With all the new changes to Facebook, including many that are burying content, some companies are looking to Facebook groups as a way of gaining engagement for their content. Facebook has stated they are going to put more focus on groups and community. Therefore a logical step is to consider starting a group. There are many changes, and it is not wise to consider starting a group with the intention of skirting the new rules. The rules are similar to what Google implemented three years ago, as this is the content users want. It means content has to be useful and thoughtful, not just ‘clickbait.’ You can be sure if you employ the same tactics in a group, you may be looking at group engagement being banned. In fact, we are anticipating this being part of the next set of changes in a year or two.
The first thing to remember is a group is a community. If you wish to start a group with the intention of hard selling the members, you will quickly find yourself in an empty group. The purpose of a group is the soft sell, to lead by example. For example, if you run an auto repair shop and you want to start a group on automotive repair, you should focus on many do it yourself posts, offer advice for those who are trying to fix things themselves and offer simple car care tips. If the administrators of the group are pushing helpfulness, you build trust. When they run into problems they cannot fix themselves, you will be who they call. A well-tuned community can almost manage itself, and after getting the initial members, the group will practically maintain itself, and it becomes only your job to remind the community of your services occasionally get rid of the abrasive members of the group.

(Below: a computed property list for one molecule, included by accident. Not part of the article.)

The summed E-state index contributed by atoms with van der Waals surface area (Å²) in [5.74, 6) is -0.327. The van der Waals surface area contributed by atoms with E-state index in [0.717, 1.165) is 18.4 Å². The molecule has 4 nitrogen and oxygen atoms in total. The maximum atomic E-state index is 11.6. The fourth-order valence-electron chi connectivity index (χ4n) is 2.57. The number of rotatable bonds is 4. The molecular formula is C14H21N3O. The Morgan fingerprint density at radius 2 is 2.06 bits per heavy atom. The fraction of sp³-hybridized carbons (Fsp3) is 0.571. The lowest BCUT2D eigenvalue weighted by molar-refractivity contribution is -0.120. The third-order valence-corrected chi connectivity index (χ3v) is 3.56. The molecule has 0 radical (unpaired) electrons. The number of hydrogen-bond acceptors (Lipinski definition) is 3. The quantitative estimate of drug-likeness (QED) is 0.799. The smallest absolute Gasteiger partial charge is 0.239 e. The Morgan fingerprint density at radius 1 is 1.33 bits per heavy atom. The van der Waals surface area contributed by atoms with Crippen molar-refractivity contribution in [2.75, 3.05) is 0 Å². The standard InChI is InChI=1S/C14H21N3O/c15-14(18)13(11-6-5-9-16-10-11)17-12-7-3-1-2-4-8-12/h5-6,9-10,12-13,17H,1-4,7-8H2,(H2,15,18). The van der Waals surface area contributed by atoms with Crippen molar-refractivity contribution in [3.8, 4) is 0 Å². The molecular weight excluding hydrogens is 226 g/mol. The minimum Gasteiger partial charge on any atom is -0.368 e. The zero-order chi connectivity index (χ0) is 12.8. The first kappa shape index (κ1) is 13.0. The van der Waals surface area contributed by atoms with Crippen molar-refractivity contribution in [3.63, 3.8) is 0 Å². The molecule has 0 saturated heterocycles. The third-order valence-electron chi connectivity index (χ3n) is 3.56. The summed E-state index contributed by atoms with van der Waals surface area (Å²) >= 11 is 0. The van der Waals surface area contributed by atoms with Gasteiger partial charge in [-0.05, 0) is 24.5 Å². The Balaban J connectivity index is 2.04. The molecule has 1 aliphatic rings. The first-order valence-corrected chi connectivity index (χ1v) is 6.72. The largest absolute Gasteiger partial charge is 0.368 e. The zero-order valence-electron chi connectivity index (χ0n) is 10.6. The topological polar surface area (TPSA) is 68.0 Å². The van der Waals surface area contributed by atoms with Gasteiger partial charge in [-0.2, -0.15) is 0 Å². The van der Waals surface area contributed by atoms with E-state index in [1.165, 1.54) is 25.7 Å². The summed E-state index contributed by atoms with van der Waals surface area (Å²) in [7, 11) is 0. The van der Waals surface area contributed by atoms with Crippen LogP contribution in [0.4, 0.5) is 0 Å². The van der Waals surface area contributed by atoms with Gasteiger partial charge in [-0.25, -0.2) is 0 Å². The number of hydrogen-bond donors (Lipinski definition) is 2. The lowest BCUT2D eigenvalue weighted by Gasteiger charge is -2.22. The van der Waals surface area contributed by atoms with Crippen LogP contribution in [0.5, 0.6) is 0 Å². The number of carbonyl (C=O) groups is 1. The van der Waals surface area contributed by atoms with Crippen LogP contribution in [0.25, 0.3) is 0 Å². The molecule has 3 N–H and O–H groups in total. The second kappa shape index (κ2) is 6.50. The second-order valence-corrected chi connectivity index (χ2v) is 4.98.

Groups have a curve to follow when growing them. Some examples to follow of proper ways to build a group is shown here. Unfortunately, to see how they are employing growth methods, you have to join, but you will be able to get the impression without joining if you choose. The first is a new group called Build, Scale, and Entrepreneur up, which is a new community that offers incentives to members to stay engaged. New people entering a small group and seeing even a couple engaged members adds to a willingness to stay. This group is doing an excellent job of that, and the members are offering helpful information for the page owner, so he has time to focus on his career. Even a small group such as this already polices itself in the realm of growing a business.
Another is Arne Giske and his Millennial Entrepreneur Community. At this point, I feel I should mention we are not paid to promote these groups, but I am suggesting them because I do believe they provide a legitimate value. Arne Giske runs a professional service and group built on growing groups. To watch how he runs his group, you can pick up a lot of tips without paying for the service. He also has a fan page that offers regular tips on growing groups which I follow religiously. I will leave it to you to decide whether or not paying for his services are worth it or not as I am not here to promote paying for outside services.
Whether you decide to start a group or not to help grow your business traffic, know the team at Zilker is here to assist you in a plan to grow and engage your group.